Five Tips for Surviving Change

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23 months ago I took on the mantle of Director of Invention at a hallowed ad agency here in LA. I assumed a title no one had ever heard of before, took what was my first gig inside an ad agency proper, and set about (with considerable help) to re-engineer a perfectly good, highly successful factory to produce an entirely new kind of output – marketing as product.

Since, rightly or wrongly, I’ve been asked by clients and outsiders how to manifest change within a big organization. My first reaction is that change is innate to any organization that continues to survive (because our job as managers, like our job as a species, is to co-evolve with our environment) – so no single person manifests change, change is something that happens to you whether you’re prepared or not. My job is nothing as profound as manifesting change. My job is to simply help the organization survive change – and for advertising that means surviving a splintering of attention, a more active consumer, more involved clients, the technological means to actively ignore messaging, negative public perception, and increased demand for talent, among a host of other factors. After 23 months, I still feel ignorant, but I cling to the following as a man thrown overboard is wont to do.

invest in people who can create demand for their own services and can weather the storm.

Change is a numbers game. Some will embrace its nature, some will resist it, but most are waiting for it to be worth their effort. I’ve been fortunate to stumble across a small brilliant team that have been invaluable to me in my efforts and its not only because they are far smarter than I am (which they are) – they have created internal demand for their services and have shown a remarkable persistence in the face of what some days can only be described as organ rejection. They create a welcoming face and calm demeanor for everyone else, which makes them the best proselytizers for our little church of change.

focus on building the new thing not on destroying the old thing.

When I took the gig, I wanted to burn the building down. Well, not really, but if there were a room with our travel booking and time tracking systems in it, I would have at least set fire to that room. Going from David to Goliath, everything about how we worked seemed inefficient. In a startup, you’re trying to maximize the output of every single square inch of resources. In a big company, you’re trying to intermingle a host of specialists and silos (who are separated by geography and culture) in order to reduce manufacturing errors. Almost by design this is inefficient, but the only recourse is some kind of draconian process (which creative firms tend to reject). Ultimately, my opinions meant very little until I had my own culture and process in place and had demonstrated (over and over) its success. No one is going to help you dismantle the business that’s paying for their mortgage or their kids’ college education – but they will help you build something that they believe can offer them even more advantages.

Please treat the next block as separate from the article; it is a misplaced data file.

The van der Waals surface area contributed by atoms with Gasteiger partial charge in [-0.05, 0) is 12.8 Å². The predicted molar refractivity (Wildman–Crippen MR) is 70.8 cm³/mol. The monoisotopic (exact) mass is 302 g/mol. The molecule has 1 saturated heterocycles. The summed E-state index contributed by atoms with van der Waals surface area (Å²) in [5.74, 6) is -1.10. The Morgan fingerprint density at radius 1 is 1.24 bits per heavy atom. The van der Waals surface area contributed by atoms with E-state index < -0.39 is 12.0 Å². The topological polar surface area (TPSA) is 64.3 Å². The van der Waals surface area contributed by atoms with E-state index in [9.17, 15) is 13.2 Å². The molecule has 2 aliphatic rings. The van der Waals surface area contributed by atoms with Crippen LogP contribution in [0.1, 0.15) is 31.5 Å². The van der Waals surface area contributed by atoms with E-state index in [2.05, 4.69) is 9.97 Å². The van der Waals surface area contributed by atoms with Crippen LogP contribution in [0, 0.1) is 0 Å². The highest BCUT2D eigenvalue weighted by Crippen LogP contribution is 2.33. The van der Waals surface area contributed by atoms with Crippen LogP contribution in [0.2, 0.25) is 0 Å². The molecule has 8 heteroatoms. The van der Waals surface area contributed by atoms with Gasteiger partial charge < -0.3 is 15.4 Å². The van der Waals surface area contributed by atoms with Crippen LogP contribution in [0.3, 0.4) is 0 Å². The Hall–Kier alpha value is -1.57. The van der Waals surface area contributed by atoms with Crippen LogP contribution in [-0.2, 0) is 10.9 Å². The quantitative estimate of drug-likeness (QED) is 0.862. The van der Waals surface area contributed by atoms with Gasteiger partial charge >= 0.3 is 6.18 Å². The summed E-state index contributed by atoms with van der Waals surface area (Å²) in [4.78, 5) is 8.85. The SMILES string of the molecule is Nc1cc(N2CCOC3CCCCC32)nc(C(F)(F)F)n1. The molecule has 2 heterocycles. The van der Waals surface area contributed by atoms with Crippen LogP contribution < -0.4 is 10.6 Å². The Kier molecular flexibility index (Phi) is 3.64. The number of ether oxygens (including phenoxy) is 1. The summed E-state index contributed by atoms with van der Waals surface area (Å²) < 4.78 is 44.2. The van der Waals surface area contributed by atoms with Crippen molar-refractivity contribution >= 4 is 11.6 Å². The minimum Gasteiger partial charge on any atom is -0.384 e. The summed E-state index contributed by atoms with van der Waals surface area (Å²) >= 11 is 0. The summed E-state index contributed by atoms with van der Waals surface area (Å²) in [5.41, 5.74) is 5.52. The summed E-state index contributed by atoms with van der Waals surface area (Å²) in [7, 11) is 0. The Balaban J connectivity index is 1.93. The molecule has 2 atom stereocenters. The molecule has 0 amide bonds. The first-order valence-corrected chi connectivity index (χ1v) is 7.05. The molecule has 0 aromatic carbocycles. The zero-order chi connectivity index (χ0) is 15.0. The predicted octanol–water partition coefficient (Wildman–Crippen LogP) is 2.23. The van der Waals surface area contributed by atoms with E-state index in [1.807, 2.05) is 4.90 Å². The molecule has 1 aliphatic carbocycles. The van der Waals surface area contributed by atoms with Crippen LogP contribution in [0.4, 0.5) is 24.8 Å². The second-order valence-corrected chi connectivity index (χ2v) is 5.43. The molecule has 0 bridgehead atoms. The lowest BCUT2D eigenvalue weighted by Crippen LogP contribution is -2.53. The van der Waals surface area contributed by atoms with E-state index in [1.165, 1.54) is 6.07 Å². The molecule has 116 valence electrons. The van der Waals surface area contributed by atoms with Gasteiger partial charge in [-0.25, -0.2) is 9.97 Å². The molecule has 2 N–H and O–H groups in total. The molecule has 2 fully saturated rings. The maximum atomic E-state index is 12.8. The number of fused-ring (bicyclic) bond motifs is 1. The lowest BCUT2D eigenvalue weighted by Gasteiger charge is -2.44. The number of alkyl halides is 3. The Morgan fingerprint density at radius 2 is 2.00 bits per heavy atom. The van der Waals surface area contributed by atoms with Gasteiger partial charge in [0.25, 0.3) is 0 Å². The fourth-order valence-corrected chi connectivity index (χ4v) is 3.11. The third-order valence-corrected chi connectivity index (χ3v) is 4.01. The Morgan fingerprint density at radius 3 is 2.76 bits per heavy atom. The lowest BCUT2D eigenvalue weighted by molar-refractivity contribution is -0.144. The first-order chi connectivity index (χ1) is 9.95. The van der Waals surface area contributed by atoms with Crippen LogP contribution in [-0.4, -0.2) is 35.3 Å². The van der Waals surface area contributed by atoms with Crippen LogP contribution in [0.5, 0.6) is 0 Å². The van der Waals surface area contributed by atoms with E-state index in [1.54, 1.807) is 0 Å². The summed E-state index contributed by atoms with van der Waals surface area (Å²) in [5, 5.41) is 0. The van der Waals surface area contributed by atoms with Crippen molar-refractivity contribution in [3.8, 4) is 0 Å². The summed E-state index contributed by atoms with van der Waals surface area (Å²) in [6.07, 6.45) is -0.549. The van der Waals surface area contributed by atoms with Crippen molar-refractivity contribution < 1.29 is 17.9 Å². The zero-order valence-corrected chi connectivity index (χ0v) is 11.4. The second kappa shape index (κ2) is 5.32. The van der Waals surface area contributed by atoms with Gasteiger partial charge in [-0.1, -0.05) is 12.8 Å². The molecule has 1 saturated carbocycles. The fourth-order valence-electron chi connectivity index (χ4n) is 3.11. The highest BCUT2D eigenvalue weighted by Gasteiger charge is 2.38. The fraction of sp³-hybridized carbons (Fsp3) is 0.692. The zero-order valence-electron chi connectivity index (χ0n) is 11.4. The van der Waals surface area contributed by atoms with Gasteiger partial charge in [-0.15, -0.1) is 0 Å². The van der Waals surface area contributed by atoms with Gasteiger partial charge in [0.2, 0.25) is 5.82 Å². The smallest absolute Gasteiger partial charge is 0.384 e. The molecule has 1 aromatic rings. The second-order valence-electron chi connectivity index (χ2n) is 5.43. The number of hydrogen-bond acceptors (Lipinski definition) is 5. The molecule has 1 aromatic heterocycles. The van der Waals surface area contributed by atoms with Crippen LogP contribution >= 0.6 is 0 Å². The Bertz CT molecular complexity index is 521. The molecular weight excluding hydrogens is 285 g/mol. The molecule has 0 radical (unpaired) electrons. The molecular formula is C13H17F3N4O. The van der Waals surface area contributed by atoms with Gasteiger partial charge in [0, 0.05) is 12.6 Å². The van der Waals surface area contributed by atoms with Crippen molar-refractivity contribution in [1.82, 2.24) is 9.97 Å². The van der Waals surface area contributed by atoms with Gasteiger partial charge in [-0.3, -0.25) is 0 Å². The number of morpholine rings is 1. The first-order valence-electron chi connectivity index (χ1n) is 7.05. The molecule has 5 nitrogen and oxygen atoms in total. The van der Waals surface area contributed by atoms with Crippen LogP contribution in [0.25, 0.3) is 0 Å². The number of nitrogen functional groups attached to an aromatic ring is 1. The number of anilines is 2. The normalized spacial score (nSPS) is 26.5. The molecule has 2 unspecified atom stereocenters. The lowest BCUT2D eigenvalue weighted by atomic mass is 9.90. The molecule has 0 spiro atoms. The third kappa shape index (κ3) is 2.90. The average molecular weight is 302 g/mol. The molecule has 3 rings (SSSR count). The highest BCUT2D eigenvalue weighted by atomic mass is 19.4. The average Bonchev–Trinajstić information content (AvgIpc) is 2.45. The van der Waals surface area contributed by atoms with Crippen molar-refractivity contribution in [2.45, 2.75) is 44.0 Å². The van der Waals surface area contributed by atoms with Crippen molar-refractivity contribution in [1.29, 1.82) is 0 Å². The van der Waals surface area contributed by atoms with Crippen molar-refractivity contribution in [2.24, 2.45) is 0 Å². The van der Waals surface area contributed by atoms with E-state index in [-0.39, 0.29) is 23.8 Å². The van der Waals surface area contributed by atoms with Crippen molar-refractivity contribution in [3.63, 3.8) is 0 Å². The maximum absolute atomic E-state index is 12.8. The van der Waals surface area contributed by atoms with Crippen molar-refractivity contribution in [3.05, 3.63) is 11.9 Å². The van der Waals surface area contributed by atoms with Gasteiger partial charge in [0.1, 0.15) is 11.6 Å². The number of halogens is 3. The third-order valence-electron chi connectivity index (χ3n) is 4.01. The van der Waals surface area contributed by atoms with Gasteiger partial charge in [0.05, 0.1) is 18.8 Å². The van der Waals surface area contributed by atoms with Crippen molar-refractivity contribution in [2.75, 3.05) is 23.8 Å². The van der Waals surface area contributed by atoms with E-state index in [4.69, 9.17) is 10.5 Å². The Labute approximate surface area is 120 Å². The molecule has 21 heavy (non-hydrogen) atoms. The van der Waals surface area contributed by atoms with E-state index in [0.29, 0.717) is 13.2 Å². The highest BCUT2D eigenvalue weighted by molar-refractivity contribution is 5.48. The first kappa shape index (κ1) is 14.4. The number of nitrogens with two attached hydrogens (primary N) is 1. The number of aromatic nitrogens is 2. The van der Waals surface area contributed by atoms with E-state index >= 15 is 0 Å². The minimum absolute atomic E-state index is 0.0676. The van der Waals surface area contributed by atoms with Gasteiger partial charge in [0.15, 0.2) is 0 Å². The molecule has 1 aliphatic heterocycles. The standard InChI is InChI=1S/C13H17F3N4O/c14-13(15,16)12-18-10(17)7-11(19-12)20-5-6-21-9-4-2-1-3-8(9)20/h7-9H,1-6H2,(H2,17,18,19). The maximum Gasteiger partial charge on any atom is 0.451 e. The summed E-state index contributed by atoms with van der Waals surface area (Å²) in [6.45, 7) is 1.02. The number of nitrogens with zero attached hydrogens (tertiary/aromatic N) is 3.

hate to lose but don’t count the losses.

When I started this job, I literally marked a calendar with ‘W’s and ‘L’s (wins and losses) based on whether or not I felt I had made headway that day. This turned out to be incredibly de-motivational. Learn from your losses, just don’t carry them too far. Related, don’t draw too big of a conclusion from any single loss (hindsight is rarely 20/20).

don’t let the bastards get you down.

Change is frightening for most and threatening for some. If you wear the change agent target on your back you’re going to be the object of some hate and fear. It sucks. A lot. And it rarely comes from a personal place, but it sure feels personal. You’ll tell yourself that trying to please everyone is the only sure-fire way to fail, but no one wants to be actively disliked. Within my first week on the job, I was pulled into an EVP’s office and chewed out for an organizational decision of which I had absolutely no role in. I was just the most convenient target at the time. Every member of my team has had a similar experience during their tenure. It’s been inevitable. My best advice is to remember what success is (it isn’t pleasing the un-pleasable) and …

finally, have a life outside of work.

I’m a person driven by purpose and I seek out accomplishment. I want my efforts to mean something and to produce something meaningful. And I tend to hire a like-minded sort. The challenge is remembering to diversify your efforts outside of your work life. With this job and its lofty purpose, I also was able to rent an apartment on the beach and I’ve worked very hard to be emotionally and physically available to an amazing woman, Britt, and her wonder-dog, Indy. In a big company, working for even bigger clients, there’s so little I have control over and my life outside of work has taught me that control isn’t a path to happiness.

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